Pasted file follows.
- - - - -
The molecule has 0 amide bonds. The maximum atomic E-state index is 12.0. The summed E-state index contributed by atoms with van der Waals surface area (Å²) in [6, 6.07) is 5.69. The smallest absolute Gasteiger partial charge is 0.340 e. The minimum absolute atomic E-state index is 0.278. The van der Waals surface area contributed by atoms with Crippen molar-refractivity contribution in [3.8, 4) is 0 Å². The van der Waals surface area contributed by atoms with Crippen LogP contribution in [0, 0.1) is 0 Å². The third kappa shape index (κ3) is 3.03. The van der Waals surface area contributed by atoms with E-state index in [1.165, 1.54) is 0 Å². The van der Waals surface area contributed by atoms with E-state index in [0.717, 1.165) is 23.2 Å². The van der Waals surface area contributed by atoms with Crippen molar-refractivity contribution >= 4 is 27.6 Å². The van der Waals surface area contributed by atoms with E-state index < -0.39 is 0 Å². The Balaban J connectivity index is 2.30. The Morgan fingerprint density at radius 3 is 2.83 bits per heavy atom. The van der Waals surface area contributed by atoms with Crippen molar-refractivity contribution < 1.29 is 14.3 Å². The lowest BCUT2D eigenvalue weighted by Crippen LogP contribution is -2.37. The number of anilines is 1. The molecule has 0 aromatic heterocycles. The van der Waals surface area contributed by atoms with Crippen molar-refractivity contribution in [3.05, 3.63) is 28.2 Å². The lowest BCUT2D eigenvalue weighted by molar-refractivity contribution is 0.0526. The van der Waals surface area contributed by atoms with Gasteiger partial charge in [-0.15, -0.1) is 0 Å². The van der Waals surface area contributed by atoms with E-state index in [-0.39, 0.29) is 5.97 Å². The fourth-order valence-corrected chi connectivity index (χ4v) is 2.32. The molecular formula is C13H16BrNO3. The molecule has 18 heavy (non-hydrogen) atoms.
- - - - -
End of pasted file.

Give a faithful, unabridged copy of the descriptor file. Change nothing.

The molecule has 0 amide bonds. The maximum atomic E-state index is 12.0. The summed E-state index contributed by atoms with van der Waals surface area (Å²) in [6, 6.07) is 5.69. The smallest absolute Gasteiger partial charge is 0.340 e. The minimum absolute atomic E-state index is 0.278. The van der Waals surface area contributed by atoms with Crippen molar-refractivity contribution in [3.8, 4) is 0 Å². The van der Waals surface area contributed by atoms with Crippen LogP contribution in [0, 0.1) is 0 Å². The third kappa shape index (κ3) is 3.03. The van der Waals surface area contributed by atoms with E-state index in [1.165, 1.54) is 0 Å². The van der Waals surface area contributed by atoms with E-state index in [0.717, 1.165) is 23.2 Å². The van der Waals surface area contributed by atoms with Crippen molar-refractivity contribution >= 4 is 27.6 Å². The van der Waals surface area contributed by atoms with E-state index < -0.39 is 0 Å². The Balaban J connectivity index is 2.30. The Morgan fingerprint density at radius 3 is 2.83 bits per heavy atom. The van der Waals surface area contributed by atoms with Crippen molar-refractivity contribution < 1.29 is 14.3 Å². The lowest BCUT2D eigenvalue weighted by Crippen LogP contribution is -2.37. The number of anilines is 1. The molecule has 0 aromatic heterocycles. The van der Waals surface area contributed by atoms with Crippen molar-refractivity contribution in [3.05, 3.63) is 28.2 Å². The lowest BCUT2D eigenvalue weighted by molar-refractivity contribution is 0.0526. The van der Waals surface area contributed by atoms with Gasteiger partial charge in [-0.15, -0.1) is 0 Å². The van der Waals surface area contributed by atoms with E-state index in [-0.39, 0.29) is 5.97 Å². The fourth-order valence-corrected chi connectivity index (χ4v) is 2.32. The molecular formula is C13H16BrNO3. The molecule has 18 heavy (non-hydrogen) atoms.